(Above photo): The Vincent Family from left to right: Jaime, Steve, William and Elyssa.
By Michael Durante Jr.
Photographed by Steven Steele Cawman
To call Brookby Farm a family farm is an understatement. The fifth-generation dairy, owned by the Vincent family in Dover Plains since the early 1800s, is operated today by Steve and Jaime Vincent, along with seemingly every one of their kids, kids’ spouses and boyfriends, with a nephew or neighbor thrown in here or there. “It’s definitely a big, family collaborative effort,” describes Jaime. “Everybody does something.”
Though Brookby Farm had been a dairy since before the Civil War, the Vincents stopped milking cows in the ’80s. They were not alone. Steve Vincent recalls 13 dairy farms around Dover Plains when he was growing up; now theirs is the only dairy around. Brookby’s milking hiatus ended a few years ago when Steve and Jaime’s son, William, decided to learn the dairy trade at SUNY Cobleskill. With this new hope, the family began renovating their barn and buying calves. The couple visited dairies across New York and New England, selecting heifers from many different farms to build their herd.
“Jersey, Guernsey, Brown Swiss, Normandy,” Steve lists. “We have a little bit of everything.”
“We call it a menagerie,” Jaime adds.
The Vincents do well by these cattle. They are a pasture-based operation, feeding the cows growing grass in warmer months and hay in the winter; and they practice rotational grazing, which has become the norm for sustainably managed cattle operations. Farm visitors are welcome to stop by the tie-stall barn at 4:30 p.m. daily to watch the cows getting milked—or, if you prefer, at 5:00 a.m.
Once upon a time, visitors left the farm empty-handed. Visible from Route 22, the farm drew in all sorts of onlookers once they brought cows back on the pastures. Back then the Vincents were milking 30 head for the commercial market, but they could not legally sell their milk directly to customers without obtaining approvals through the New York State Department of Agriculture & Markets. “It’s hard to tell people that I can’t sell you a gallon of milk,” Steve recalls. “They would say, ‘When you get your raw-milk permit, let us know.’”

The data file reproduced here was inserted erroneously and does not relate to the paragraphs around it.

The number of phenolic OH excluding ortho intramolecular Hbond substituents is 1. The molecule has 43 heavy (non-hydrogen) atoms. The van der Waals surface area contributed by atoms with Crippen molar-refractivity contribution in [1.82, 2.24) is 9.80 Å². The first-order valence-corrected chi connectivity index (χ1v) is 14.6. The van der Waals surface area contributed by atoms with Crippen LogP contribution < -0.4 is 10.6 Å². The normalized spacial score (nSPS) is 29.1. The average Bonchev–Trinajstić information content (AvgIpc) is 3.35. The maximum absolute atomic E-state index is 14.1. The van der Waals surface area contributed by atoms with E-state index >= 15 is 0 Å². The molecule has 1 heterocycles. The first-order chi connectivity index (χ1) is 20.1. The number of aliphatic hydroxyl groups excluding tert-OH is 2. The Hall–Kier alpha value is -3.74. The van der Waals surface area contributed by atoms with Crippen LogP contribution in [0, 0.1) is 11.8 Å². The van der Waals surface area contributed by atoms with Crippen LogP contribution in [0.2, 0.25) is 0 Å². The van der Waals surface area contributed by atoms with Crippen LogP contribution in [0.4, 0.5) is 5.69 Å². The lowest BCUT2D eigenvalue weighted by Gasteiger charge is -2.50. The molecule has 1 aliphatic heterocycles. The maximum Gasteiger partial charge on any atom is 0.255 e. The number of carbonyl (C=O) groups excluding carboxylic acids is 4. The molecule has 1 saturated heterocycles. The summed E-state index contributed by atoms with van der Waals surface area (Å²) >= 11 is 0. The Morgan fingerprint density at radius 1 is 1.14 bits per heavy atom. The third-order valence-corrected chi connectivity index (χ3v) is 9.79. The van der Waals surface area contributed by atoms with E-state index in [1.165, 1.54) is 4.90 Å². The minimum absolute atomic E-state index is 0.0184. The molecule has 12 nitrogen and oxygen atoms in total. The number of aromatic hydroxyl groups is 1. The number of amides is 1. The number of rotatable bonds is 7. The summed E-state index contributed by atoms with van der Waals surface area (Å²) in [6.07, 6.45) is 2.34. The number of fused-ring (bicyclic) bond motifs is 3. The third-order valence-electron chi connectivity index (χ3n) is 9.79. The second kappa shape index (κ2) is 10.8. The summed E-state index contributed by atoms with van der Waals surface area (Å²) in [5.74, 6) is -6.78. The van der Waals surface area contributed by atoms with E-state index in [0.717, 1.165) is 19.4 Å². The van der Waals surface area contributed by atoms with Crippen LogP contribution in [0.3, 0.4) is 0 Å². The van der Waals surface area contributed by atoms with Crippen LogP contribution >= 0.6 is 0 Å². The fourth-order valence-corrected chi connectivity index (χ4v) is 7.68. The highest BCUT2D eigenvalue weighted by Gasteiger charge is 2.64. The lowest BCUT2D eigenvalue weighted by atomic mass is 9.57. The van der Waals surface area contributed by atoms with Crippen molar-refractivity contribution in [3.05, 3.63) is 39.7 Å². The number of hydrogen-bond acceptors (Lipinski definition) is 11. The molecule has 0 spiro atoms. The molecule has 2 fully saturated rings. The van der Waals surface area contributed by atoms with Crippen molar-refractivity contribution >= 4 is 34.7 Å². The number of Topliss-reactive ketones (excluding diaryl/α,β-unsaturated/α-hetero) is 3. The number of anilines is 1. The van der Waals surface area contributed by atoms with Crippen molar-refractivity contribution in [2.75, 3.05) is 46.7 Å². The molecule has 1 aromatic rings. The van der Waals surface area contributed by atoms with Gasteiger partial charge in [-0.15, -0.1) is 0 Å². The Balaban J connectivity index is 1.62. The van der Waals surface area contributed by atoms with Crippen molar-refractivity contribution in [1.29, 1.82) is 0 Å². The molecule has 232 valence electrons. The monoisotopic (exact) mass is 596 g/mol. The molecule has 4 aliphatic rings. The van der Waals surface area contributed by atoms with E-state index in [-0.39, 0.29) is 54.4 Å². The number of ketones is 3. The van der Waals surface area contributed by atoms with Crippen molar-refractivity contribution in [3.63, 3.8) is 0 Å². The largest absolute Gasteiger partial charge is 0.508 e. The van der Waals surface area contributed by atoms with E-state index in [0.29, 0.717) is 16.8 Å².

When the commercial milk price tanked, they saw the opportunity to apply for a raw-milk license and sell directly to customers at an on-farm store. Since then the operation has only grown, and they now offer much more than milk.
Brookby Farm takes care of their customers, offering some of the most affordable pricing on sustainably raised meats and dairy in the Hudson Valley. The Vincents thank “a good local base of customers” for enabling their success and are grateful that people seem to care more and more about where their food comes from.
The farm supports other local food producers. William is a founding member of the Harlem Valley Farm and Food Alliance, a local group of food producers, many of whose products are available in the Brookby Farm store.
The Brookby Farm store is open for business every day but Wednesday, from 10:00 a.m. to 6:00 p.m. They sell raw milk by the bottle, beef from grass-fed cattle, pork from milk-fed hogs, fresh eggs and an ever-growing variety of products from other local producers.
Keep an eye on their website, www.brookbyfarm.com, for information about on-farm events, including an intriguing Pancake Throwdown—with proceeds donated to the local VFW and American Legion—planned for June 9th. █